The next one was taken with my trusty old (c. 1967) Nikkormat FTn with the awesome Nikkor 50mm f/1.4 lens. This lens has great clarity and contrast and takes pretty sharp photos if I do my part and hit the focus correctly. Development was identical to the image above, but the film was slower. Initially it was some generic "Professional Film" rated at asa (iso) 125. Being that it expired in 1981, I rated it at iso 50 and hoped for the best. I will definitely be posting some more photos from this film since I have 100 ft of it. It turned out quite nice, I think. Everything I would expect from this camera/lens and good film. There may be a bit more grain than it would have had 30 years ago, but it is nowhere near as pronounced as with the Tri-X above that expired in the same year.

I hope you have a wonderful Christmas. If you were nice, maybe Santa will put some expired film in your stocking!

Tuesday, December 17, 2013


I had a few cameras given to me recently. One of them was a 1939 Agfa PD16 Clipper. This was made after Agfa (Germany) and Ansco (U.S.A.) merged and this was the first camera design produced by the new company Agfa - Ansco. You can find identical Clippers with both Agfa and Ansco badges on them. It has a simple Cooke Triplet lens, so the images are nice, but a bit soft. It is fixed focus from ~5 - 12ft. It has an aperture of around f/6.5 and a shutter speed of about 1/30th - 1/40th sec. So with modern films (especially b/w) with good exposure latitude, you can shoot anything from iso 50 in bright daylight to iso 400 (box speed) or greater indoors or in dim light. The camera has a little tab that pulls out to allow "bulb" exposures so that the shutter stays open as long as you hold down the shutter release button. There is no tripod socket, so it's probably best to find a sturdy surface on which to set the camera. The front 'standard' has a little foot to keep it level. This camera was designed for the 616 rollfilm format. This film was 70mm wide compared to 60mm of the 'modern' 120 format. So with a little fanangling, you can use 120 film. By 'fanangling' I mean 'get something to extend the 120 spools enough to fit the camera and turn with the film advance knob'. I have an associate with a 3-D printer, so he did me a favor and printed up a set of spool extenders that are designed for just this purpose. You will get images from edge to edge on the 120 film and the film may not be perfectly flat in the camera, so you might want to engineer a new 6x6 mask if these imperfections bug you. I'm fine with what I get, so no need for further 'improvements'. The images are about 5x6cm, which is a 'near square' format, but not as near as 6x7, so it makes it interesting.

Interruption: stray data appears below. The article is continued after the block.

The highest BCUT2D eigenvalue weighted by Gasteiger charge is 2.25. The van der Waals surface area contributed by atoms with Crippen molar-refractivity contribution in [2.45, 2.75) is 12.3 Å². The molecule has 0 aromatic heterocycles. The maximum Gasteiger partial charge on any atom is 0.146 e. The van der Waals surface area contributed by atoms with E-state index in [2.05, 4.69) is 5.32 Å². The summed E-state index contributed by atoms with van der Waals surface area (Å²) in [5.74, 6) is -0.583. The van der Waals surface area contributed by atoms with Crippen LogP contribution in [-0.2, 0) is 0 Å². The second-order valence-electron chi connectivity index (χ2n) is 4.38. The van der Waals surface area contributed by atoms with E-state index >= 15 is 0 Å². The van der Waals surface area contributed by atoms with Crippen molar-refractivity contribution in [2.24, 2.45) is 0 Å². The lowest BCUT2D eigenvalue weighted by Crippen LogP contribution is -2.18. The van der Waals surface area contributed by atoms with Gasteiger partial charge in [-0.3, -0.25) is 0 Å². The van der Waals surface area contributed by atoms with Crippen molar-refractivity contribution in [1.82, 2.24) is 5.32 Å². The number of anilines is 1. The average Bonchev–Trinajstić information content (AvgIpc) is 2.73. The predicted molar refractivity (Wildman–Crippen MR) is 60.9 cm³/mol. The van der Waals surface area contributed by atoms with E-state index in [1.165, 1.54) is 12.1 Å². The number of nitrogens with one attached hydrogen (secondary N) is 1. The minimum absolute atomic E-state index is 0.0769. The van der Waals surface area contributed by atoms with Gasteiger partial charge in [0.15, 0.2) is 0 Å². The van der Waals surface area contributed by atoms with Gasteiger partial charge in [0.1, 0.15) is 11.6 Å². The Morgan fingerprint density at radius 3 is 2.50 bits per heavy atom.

Here is a poor photo of the spool extenders.


Here is an example of a photo I took with my Clipper. I used Kodak Tri-X expired in 1981 and stand developed in Caffenol-C-L.